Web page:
In Hennington v. Georgia,57 in which case was upheld the validity of a state statute prohibiting the running of freight trains on Sundays, the court, after a review of adjudged cases, say: "These authorities make it clear that the legislative enactments of the States, passed under their admitted police powers, and having a real relation to the domestic peace, order, health, and safety of their people, but which, by their necessary operation, affect to some extent or for a limited time the conduct of commerce among the States, are yet not invalid by force alone of the grant of power to Congress to regulate such commerce, and, if not obnoxious to some other constitutional provision or destructive of some right secured by the fundamental law, are to be respected in the courts of the Union until they are superseded and displaced by some act of Congress passed in execution of the power granted to it by the Constitution. Local laws of the character mentioned have their source in the powers which the States reserved, and never surrendered to Congress, of providing for the public health, the public morals, and the public safety, and are not, within the meaning of the Constitution, and considered in their own nature, regulations of interstate commerce simply because, for a limited time or to a limited extent, they cover the field occupied by those engaged in such commerce. The statute of Georgia is not directed against interstate commerce. It establishes a rule of civil conduct applicable alike to all freight trains, domestic as well as interstate. It applies to the transportation of interstate freight the same rule precisely that it applies to the transportation of domestic freight."56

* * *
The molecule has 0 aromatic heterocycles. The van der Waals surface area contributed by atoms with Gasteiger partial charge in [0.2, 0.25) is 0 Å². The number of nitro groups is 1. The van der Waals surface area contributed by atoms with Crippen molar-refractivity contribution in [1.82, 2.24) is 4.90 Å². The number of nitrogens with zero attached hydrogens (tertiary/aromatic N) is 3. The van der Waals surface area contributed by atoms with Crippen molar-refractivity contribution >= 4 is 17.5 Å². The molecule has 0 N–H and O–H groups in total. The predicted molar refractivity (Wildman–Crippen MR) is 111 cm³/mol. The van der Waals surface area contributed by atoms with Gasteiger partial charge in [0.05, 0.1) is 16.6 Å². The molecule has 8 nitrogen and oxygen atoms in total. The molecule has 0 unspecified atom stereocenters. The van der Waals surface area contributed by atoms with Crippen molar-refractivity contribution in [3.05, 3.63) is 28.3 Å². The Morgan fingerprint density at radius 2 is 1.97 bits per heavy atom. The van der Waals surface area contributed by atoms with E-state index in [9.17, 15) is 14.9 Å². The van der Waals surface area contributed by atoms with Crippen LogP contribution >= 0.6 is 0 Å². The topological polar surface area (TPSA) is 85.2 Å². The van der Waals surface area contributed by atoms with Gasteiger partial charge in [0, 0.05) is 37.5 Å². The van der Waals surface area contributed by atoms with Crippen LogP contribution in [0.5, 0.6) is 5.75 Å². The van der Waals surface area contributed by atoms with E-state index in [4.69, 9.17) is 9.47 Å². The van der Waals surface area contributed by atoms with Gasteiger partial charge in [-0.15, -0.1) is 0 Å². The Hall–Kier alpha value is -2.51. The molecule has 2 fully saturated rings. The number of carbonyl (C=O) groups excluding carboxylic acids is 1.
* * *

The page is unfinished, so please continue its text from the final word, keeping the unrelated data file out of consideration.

57 163 U. S. 299; 16 Sup. Ct. Rep. 1086; 41 L. ed. 166.